Pluck is a series of poems taking on issues of sexuality, female vulnerability and parenthood with delicacy and intent. In turn, Rosnau employs words that give way to feelings of both solid surety and waning doubts. From the harsh realities of sexual assault to the routine heaviness of child-rearing, Pluck's sharp portrayals evoke how "beyond the slick viscera, the sharp cries, the women brimming/ around the bed, is the memory of weight," or how a narrator "tasted the wreck of [her]self in a thick drink."
Rosnau often uses animal imagery to expose the primal innocence or ferocity of human nature, both of which particularly emerge in rural settings: "If you're a buck and I'm a lion, perhaps we're evenly matched to take on/ all of this. Come on, let's pretend we're wild together, fiercely protective/ of our brood." The complex emotions of strength, happiness, doubt and loss of self are all experienced through the lens of parenthood, with an underlying, constant reminder that "other people do this better, I'm sure."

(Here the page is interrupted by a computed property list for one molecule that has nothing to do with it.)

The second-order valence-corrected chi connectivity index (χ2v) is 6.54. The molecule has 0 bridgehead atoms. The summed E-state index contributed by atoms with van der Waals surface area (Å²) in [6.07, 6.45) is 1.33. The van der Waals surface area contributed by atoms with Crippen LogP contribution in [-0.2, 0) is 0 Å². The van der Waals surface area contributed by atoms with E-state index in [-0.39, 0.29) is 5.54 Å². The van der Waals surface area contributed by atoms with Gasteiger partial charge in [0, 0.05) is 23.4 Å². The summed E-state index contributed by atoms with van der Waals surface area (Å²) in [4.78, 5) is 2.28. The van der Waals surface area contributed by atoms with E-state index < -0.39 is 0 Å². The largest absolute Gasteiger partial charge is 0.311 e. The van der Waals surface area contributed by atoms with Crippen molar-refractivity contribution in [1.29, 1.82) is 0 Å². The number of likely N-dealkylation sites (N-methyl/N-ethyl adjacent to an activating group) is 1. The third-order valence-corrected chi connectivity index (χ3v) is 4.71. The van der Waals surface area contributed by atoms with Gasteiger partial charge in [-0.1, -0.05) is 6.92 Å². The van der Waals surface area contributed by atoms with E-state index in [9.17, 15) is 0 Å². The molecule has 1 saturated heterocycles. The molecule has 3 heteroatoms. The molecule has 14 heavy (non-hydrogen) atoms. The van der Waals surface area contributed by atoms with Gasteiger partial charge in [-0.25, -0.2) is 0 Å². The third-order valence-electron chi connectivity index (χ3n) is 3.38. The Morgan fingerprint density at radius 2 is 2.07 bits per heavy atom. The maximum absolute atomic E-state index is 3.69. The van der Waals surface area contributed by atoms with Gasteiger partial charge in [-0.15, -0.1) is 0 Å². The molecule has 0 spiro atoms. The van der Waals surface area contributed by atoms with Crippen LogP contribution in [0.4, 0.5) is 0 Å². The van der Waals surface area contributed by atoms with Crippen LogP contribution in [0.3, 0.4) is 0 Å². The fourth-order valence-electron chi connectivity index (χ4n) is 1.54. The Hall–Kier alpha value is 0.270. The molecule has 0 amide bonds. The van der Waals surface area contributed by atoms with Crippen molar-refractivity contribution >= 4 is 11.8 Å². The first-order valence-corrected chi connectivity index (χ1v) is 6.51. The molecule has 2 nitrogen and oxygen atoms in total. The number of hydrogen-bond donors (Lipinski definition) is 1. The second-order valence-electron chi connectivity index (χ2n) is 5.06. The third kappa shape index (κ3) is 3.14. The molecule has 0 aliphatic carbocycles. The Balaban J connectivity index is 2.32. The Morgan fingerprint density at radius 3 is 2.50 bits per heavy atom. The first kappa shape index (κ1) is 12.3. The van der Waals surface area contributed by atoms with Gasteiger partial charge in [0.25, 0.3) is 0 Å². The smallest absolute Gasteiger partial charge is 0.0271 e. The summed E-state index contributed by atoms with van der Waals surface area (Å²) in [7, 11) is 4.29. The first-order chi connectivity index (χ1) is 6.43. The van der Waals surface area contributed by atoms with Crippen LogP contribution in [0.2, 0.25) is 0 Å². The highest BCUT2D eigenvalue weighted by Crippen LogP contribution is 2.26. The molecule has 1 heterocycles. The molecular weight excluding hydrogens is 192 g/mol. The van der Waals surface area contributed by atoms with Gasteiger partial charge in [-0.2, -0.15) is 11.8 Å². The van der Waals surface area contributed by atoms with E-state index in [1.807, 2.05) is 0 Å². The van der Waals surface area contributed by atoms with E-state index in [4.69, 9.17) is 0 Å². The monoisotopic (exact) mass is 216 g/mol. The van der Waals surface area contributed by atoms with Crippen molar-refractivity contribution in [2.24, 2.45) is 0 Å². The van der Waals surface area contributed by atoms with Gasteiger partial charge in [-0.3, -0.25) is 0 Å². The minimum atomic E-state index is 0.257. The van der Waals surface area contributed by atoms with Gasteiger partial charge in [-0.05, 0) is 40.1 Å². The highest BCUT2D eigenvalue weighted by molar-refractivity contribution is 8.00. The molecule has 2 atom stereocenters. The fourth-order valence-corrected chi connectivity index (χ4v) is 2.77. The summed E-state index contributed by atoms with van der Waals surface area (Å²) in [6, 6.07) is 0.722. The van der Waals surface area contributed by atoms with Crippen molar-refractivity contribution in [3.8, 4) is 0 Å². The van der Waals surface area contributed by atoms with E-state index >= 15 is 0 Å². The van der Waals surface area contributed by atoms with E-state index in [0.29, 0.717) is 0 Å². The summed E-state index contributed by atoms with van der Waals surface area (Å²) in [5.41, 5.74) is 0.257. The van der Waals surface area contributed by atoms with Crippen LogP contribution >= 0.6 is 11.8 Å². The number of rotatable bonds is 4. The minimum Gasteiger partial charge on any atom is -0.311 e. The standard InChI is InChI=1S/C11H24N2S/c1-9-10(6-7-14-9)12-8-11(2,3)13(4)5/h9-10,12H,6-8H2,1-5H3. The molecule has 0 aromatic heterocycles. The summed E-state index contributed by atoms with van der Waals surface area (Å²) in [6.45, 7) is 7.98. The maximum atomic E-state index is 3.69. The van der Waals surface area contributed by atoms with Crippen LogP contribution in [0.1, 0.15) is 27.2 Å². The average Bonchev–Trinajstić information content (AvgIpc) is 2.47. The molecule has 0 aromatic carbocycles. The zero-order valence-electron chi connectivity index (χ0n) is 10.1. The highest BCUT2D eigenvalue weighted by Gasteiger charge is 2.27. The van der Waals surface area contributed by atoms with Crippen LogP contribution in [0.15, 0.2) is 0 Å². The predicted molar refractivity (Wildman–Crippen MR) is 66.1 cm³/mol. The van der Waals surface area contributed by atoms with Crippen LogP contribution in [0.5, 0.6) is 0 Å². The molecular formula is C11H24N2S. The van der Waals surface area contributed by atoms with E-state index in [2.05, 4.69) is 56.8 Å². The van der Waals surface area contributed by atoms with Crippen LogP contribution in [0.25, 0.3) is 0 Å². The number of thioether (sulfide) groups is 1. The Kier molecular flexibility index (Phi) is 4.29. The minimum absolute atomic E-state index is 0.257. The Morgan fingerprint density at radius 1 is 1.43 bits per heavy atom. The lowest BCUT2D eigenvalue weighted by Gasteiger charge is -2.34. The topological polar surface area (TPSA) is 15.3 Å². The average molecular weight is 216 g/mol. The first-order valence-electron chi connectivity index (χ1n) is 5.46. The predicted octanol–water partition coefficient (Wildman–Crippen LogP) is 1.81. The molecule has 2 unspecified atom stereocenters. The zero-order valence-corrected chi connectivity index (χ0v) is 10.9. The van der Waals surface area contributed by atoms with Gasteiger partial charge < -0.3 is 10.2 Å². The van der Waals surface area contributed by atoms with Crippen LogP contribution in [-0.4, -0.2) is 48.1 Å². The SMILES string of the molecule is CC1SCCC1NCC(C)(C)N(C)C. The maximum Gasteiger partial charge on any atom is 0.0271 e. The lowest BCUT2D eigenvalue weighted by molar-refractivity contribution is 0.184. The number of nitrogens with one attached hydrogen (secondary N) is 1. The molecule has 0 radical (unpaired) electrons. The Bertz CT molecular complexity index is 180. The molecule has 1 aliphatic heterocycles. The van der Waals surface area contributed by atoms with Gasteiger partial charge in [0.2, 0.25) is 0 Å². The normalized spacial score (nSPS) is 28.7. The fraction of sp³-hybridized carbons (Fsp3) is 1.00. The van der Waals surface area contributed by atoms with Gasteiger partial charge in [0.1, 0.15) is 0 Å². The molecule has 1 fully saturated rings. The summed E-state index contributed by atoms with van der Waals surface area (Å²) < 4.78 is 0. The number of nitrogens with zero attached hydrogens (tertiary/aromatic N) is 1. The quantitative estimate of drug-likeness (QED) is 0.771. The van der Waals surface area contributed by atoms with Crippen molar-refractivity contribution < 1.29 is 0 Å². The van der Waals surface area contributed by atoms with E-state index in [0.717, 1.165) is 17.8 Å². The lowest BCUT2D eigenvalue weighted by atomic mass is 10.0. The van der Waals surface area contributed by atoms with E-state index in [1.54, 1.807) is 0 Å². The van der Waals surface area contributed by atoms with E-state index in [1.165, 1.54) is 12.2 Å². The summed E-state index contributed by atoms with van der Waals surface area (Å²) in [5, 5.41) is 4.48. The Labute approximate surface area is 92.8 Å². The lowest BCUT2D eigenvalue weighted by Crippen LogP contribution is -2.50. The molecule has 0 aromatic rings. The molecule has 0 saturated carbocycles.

Pluck also addresses struggles of the creative process and of finding meaning in a life dominated by domesticity: "I love a canned peach but, good Lord, if anyone mentions/ mine when I am dead, my time was not well-spent." Rosnau's words leave their mark, while at the same time wryly acknowledging the peculiar and untrustworthy juxtaposition of poetry with the everyday: "Whatever you do, don't listen/ to directives, especially not ones written/ in a lame kind of pseudo verse."